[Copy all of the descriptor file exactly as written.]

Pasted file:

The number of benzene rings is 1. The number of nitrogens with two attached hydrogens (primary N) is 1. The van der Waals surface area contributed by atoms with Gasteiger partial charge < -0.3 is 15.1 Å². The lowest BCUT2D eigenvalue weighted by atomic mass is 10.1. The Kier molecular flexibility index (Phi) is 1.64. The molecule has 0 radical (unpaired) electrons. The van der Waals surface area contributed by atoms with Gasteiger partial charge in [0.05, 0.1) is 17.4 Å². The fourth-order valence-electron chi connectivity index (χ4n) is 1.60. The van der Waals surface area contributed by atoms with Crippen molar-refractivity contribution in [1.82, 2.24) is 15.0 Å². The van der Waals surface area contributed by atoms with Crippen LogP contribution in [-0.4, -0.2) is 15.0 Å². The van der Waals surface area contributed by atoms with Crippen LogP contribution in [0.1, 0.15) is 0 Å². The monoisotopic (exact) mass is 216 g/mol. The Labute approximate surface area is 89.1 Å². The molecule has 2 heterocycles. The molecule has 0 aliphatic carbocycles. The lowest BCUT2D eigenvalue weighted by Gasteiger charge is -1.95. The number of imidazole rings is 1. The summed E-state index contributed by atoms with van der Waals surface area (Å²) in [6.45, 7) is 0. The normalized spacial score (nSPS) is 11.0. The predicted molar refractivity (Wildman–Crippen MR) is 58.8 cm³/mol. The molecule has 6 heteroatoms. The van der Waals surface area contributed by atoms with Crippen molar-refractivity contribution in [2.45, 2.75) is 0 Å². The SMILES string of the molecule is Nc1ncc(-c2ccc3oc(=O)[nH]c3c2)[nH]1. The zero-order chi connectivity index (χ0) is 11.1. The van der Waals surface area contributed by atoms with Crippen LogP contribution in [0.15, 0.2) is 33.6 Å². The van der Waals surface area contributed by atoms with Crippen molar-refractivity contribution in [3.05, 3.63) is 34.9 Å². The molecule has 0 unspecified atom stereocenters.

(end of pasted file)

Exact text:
The number of benzene rings is 1. The number of nitrogens with two attached hydrogens (primary N) is 1. The van der Waals surface area contributed by atoms with Gasteiger partial charge < -0.3 is 15.1 Å². The lowest BCUT2D eigenvalue weighted by atomic mass is 10.1. The Kier molecular flexibility index (Phi) is 1.64. The molecule has 0 radical (unpaired) electrons. The van der Waals surface area contributed by atoms with Gasteiger partial charge in [0.05, 0.1) is 17.4 Å². The fourth-order valence-electron chi connectivity index (χ4n) is 1.60. The van der Waals surface area contributed by atoms with Crippen molar-refractivity contribution in [1.82, 2.24) is 15.0 Å². The van der Waals surface area contributed by atoms with Crippen LogP contribution in [-0.4, -0.2) is 15.0 Å². The van der Waals surface area contributed by atoms with Crippen LogP contribution in [0.1, 0.15) is 0 Å². The monoisotopic (exact) mass is 216 g/mol. The Labute approximate surface area is 89.1 Å². The molecule has 2 heterocycles. The molecule has 0 aliphatic carbocycles. The lowest BCUT2D eigenvalue weighted by Gasteiger charge is -1.95. The number of imidazole rings is 1. The summed E-state index contributed by atoms with van der Waals surface area (Å²) in [6.45, 7) is 0. The normalized spacial score (nSPS) is 11.0. The predicted molar refractivity (Wildman–Crippen MR) is 58.8 cm³/mol. The molecule has 6 heteroatoms. The van der Waals surface area contributed by atoms with Crippen molar-refractivity contribution in [2.45, 2.75) is 0 Å². The SMILES string of the molecule is Nc1ncc(-c2ccc3oc(=O)[nH]c3c2)[nH]1. The zero-order chi connectivity index (χ0) is 11.1. The van der Waals surface area contributed by atoms with Crippen LogP contribution in [0.15, 0.2) is 33.6 Å². The van der Waals surface area contributed by atoms with Crippen molar-refractivity contribution in [3.05, 3.63) is 34.9 Å². The molecule has 0 unspecified atom stereocenters.